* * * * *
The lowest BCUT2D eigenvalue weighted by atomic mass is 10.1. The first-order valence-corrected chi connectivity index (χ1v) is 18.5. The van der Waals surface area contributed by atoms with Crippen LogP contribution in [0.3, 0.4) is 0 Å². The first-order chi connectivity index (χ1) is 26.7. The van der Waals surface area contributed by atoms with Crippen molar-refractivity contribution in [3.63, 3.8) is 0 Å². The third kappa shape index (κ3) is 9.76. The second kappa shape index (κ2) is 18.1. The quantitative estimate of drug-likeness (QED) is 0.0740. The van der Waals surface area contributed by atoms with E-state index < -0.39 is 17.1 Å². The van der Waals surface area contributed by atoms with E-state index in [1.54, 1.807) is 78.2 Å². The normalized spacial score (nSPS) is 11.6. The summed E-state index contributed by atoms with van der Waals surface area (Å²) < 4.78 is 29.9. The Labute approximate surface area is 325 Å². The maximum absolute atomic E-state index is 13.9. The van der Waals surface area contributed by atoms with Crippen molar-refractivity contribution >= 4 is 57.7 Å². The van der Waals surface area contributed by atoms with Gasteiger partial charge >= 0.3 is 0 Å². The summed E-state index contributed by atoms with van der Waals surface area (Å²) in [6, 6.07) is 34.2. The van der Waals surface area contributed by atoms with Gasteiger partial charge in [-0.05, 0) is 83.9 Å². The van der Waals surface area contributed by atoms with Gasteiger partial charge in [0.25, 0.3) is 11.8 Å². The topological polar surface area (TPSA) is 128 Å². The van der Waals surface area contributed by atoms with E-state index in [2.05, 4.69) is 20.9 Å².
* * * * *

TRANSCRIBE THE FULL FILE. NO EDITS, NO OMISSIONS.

The lowest BCUT2D eigenvalue weighted by atomic mass is 10.1. The first-order valence-corrected chi connectivity index (χ1v) is 18.5. The van der Waals surface area contributed by atoms with Crippen LogP contribution in [0.3, 0.4) is 0 Å². The first-order chi connectivity index (χ1) is 26.7. The van der Waals surface area contributed by atoms with Crippen molar-refractivity contribution in [3.63, 3.8) is 0 Å². The third kappa shape index (κ3) is 9.76. The second kappa shape index (κ2) is 18.1. The quantitative estimate of drug-likeness (QED) is 0.0740. The van der Waals surface area contributed by atoms with E-state index < -0.39 is 17.1 Å². The van der Waals surface area contributed by atoms with E-state index in [1.54, 1.807) is 78.2 Å². The normalized spacial score (nSPS) is 11.6. The summed E-state index contributed by atoms with van der Waals surface area (Å²) < 4.78 is 29.9. The Labute approximate surface area is 325 Å². The maximum absolute atomic E-state index is 13.9. The van der Waals surface area contributed by atoms with Crippen molar-refractivity contribution >= 4 is 57.7 Å². The van der Waals surface area contributed by atoms with Gasteiger partial charge >= 0.3 is 0 Å². The summed E-state index contributed by atoms with van der Waals surface area (Å²) in [6, 6.07) is 34.2. The van der Waals surface area contributed by atoms with Gasteiger partial charge in [-0.05, 0) is 83.9 Å². The van der Waals surface area contributed by atoms with Gasteiger partial charge in [0.25, 0.3) is 11.8 Å². The topological polar surface area (TPSA) is 128 Å². The van der Waals surface area contributed by atoms with E-state index in [2.05, 4.69) is 20.9 Å².